IPEP 21: Widget Messages

Min RK edited this page Mar 17, 2014 · 11 revisions
Clone this wiki locally
Status Implemented
Author Min RK <benjaminrk@gmail.com>
Created September 11, 2013
Updated September 25, 2013

Adding communication for use in interactive widgets. Note that this does not specify anything about widgets themselves, it only creates the basic plumbing for communication.

IPython has a message specification for the Frontend (Javascript, etc.) to communicate with the Kernel and vice versa. We want developers to be able to build their own interactive tools on top of IPython by providing an API for creating a pair of objects - one Kernel-side, one Frontend-side - and facilitating their communication, and a messaging specification, so that these can be implemented in Kernels other than the one provided in IPython.

This proposal includes message types for dispatching messages to particular communicators, each of which has a unique ID. This should allow developers to set up communication between their own Kernel and Frontend-side objects.

Messages

In general, these messages are one-way with no reply. Kernels send messages to frontends on IOPub, and frontends send messages to Kernels on Shell. All new messages have a data key, which is any JSONable dictionary. Essentially, this dictionary allows any widget developer to define their own message specification for their objects to communicate with each other, without risk of message type or API collision.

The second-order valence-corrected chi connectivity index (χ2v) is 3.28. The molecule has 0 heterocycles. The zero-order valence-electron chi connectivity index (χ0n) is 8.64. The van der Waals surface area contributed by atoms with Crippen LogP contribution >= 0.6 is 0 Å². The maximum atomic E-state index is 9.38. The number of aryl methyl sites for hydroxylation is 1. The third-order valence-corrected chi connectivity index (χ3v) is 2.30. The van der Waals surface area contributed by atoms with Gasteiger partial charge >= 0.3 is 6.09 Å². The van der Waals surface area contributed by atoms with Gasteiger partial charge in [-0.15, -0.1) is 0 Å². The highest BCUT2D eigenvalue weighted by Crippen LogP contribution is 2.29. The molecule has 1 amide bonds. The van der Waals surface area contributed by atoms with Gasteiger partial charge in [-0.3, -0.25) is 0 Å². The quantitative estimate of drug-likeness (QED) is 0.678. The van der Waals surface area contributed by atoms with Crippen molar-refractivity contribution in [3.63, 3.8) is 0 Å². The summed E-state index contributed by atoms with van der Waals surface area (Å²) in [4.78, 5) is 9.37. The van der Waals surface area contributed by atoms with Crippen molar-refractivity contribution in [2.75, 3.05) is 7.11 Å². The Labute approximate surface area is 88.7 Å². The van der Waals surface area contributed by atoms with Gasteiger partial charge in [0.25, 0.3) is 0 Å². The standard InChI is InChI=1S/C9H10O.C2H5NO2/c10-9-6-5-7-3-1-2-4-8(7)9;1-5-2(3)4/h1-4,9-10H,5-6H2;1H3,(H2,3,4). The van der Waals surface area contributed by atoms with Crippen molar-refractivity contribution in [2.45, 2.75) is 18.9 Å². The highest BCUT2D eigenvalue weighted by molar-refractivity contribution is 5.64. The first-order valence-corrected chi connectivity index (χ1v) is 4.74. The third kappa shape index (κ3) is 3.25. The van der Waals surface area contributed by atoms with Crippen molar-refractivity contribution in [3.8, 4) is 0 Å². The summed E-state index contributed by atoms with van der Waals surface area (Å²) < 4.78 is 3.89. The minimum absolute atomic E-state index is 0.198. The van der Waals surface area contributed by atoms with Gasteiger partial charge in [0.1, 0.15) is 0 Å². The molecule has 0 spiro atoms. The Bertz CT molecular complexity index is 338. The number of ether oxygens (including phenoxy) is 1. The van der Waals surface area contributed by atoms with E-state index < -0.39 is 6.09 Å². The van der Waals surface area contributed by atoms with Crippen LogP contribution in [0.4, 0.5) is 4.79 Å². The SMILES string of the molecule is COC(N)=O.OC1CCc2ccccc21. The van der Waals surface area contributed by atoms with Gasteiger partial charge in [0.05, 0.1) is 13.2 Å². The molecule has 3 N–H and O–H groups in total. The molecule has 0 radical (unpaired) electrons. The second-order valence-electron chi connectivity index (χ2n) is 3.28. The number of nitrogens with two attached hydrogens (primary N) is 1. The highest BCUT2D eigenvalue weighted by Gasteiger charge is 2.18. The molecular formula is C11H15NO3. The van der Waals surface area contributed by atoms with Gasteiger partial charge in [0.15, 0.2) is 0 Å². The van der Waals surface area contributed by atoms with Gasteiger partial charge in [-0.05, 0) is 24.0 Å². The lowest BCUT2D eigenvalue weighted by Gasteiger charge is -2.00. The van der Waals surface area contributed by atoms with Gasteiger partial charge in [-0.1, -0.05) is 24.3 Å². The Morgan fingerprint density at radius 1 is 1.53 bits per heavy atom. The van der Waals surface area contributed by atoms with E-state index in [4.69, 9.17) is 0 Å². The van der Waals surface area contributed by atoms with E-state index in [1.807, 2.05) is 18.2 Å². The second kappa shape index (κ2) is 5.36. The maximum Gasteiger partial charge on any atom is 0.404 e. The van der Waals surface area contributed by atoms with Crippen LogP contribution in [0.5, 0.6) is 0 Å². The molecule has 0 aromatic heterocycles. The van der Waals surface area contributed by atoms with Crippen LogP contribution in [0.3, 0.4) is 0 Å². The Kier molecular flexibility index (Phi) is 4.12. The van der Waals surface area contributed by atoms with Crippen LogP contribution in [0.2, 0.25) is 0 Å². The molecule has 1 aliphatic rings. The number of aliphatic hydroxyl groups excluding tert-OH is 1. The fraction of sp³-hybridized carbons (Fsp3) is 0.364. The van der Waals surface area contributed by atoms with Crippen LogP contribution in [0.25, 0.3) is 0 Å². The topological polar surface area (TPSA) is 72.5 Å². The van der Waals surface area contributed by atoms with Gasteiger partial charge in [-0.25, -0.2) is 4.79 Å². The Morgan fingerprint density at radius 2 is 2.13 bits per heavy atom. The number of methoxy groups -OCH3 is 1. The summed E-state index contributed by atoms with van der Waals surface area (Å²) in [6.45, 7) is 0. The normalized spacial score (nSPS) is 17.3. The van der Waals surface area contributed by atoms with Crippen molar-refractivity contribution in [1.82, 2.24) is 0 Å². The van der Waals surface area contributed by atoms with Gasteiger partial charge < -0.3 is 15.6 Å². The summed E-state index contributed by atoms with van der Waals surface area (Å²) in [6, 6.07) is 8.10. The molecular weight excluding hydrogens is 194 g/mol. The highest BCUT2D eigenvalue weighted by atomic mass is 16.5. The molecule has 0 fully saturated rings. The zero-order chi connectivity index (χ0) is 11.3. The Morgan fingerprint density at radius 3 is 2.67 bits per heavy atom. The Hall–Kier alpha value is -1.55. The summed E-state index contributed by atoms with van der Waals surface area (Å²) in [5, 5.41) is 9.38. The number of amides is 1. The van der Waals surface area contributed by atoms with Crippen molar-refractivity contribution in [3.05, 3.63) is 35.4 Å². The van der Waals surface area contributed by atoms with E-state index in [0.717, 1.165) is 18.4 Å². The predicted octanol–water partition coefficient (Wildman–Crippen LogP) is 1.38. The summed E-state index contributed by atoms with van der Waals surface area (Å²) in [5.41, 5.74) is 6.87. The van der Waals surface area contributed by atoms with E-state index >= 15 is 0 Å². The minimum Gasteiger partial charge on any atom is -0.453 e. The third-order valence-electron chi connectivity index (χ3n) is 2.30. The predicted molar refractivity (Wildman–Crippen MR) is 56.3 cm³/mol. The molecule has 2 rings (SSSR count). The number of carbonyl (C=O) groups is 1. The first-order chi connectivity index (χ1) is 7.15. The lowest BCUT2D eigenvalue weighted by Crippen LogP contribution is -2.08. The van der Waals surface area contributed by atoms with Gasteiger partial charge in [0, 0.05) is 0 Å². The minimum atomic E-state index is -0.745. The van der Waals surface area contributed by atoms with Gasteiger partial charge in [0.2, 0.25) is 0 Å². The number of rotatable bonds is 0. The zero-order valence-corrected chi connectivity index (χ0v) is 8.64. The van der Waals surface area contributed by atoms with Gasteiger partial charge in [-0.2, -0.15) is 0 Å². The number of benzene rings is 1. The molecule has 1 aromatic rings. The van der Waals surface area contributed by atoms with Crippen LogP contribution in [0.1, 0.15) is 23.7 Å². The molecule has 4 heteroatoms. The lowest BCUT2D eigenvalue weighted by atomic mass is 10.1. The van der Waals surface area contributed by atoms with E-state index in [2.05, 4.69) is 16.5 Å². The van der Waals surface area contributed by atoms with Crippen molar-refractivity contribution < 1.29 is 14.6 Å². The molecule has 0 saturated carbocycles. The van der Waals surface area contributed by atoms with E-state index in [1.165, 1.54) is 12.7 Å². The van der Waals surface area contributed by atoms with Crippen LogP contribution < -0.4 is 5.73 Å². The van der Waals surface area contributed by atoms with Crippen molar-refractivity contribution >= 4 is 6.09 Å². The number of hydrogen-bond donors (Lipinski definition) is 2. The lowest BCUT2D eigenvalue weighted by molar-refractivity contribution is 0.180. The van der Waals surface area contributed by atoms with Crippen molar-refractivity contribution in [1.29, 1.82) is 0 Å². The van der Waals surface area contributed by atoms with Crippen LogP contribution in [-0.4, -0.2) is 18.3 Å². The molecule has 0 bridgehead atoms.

Comm Creation

Creating a communication pipe can be done on either side, and doing so produces produces a comm_open message.

{
  'comm_id' : 'u-u-i-d',
  'target_name' : 'some_key',
  'data' : {}
}

When one of these messages is received, the recipient should open a new Comm with matching comm_id. The target_name key is used to trigger some event when the Comm is opened, such as instantiating a peer Widget. If comm creation fails, a comm_close message should be sent, because no Comm should exist without its peer.

Every Comm has a unique ID, shared only with its counterpart. The data key can be any extra JSON information used in initialization of the Comm.

Sending messages with Comms

This is the primary method for peers to communicate. Comm messages are one-way communications, which can be used to update state, either on the Kernel or the frontend side. Both sides can send these messages to the other.

The kernel sends these messages on the IOPub channel, and the frontend sends them on the Shell channel. There are no expected replies (of course, one side can send another comm_msg in reply).

Message type: comm_msg:

{
  'comm_id' : 'u-u-i-d',
  'data' : {}
}

Tearing Down Comms

Since Comms live on both sides, when one comm is closed the other side must be notified. This is done with a comm_close message, which can come from either side via IOPub or Shell.